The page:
A major public health concern
Many people think that rural areas are not as important as more urban areas with larger numbers of people. This is far from the truth. Rural areas are the sources of the vast majority of materials, resources, and necessities, such as food, that everyone must have to survive. Having healthy and vibrant rural areas is important to everyone.
Rural Alabama is plagued by numerous health status concerns combined with a lack of healthy population growth. This lack of healthy population growth creates difficulty in attracting and keeping health care providers. Twenty-four rural counties have smaller populations today than they had in 1910. More disturbing, 41 counties are projected to have less population in 2040 than they had in 2010. Alabama’s population growth is projected to be the lowest among all southern states, less than one half of Mississippi’s growth.
Major indicators of the serious health issues facing rural Alabama include the following:
- Alabama has the 3rd highest death rate among all 50 states and the rate is 10 percent higher for rural residents than urban Alabamians.
- Life expectancy is three years less for Alabamians than for the nation – 3 ½ years less for rural Alabamians.
- In 1980, 45 rural counties had hospitals that provided obstetrical service. Today only 16 rural counties still have such service available. The loss of hospitals that deliver babies is greater in the 12 counties of the Black Belt Region. In 1980, 10 of these 12 counties had hospitals providing obstetrical service. Today only one county (Dallas) still has this service.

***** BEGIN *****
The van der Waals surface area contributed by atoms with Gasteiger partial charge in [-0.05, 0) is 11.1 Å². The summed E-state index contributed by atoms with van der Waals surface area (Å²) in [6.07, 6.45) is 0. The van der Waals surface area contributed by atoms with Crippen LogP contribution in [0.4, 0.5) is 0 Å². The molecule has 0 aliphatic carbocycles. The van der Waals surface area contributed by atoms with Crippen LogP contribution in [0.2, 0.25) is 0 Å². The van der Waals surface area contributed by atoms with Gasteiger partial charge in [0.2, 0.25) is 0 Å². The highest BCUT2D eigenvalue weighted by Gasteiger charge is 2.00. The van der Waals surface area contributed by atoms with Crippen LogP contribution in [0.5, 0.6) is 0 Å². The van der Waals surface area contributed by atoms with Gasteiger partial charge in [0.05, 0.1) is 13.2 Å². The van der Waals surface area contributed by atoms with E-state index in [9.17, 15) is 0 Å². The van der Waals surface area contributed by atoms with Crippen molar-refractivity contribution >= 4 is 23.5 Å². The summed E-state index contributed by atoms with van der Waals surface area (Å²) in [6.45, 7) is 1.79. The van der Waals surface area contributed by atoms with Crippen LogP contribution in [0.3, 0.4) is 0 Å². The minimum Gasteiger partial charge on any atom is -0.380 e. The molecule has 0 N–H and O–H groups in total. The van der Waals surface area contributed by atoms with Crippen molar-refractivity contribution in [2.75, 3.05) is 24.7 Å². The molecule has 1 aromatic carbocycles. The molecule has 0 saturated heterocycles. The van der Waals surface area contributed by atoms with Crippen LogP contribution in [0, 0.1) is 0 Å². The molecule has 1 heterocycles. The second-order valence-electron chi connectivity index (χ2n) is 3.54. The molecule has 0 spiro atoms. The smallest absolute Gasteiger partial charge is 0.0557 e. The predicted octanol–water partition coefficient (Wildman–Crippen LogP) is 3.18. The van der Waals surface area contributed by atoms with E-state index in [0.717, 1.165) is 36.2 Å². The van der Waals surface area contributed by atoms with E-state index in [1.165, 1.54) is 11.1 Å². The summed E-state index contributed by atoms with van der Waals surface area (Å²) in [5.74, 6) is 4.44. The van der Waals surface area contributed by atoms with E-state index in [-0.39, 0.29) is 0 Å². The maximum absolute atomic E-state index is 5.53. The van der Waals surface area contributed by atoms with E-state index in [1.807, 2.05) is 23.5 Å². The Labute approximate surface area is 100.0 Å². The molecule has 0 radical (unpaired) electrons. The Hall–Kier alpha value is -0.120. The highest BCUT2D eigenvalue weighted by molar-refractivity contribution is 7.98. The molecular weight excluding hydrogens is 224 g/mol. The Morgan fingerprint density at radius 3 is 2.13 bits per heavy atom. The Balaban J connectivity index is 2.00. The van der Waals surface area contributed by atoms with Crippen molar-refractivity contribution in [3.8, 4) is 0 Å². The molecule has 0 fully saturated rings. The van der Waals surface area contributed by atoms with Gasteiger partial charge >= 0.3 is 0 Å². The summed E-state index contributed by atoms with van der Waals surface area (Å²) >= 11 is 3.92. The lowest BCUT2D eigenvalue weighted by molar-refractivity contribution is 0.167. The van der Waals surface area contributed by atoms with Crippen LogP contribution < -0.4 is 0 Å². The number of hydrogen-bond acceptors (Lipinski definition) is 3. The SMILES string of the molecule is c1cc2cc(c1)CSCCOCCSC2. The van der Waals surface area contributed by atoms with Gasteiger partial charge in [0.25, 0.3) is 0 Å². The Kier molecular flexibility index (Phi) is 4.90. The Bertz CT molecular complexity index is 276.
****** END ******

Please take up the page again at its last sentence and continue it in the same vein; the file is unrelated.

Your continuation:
- Only two rural counties (Coffee and Pike) are recognized by the Health Resources and Services Administration as providing the minimal primary care service that is needed. None provide minimal dental service that is needed for low-income (Medicaid) residents, and none provide minimal mental health service.
The Alabama Department of Public Health has a long history of recognizing the importance of rural health. This Department has housed Alabama’s official State Office of Rural Health for many years. In addition, ADPH officials, including State Health Officer Thomas Miller, M.D., were the founders of the Alabama Rural Health Association in 1991. This non-profit organization operates independently but closely shares rural health interests and concerns with the ADPH.
For additional information on rural health concerns and this association, please visit www.arhaonline.org.
Editor’s note: Alabama Living congratulates Jim McVay, Dr. P.A., former director of the Bureau of Health Promotion and Chronic Disease of the Alabama Department of Public Health, who wrote our “Healthy Living” column for the past few years. Dr. McVay retired Dec. 31 after 42 years with the state of Alabama.
Dale Quinney is executive director of the Alabama Rural Health Association, 1414 Elba Highway, Troy, 36081.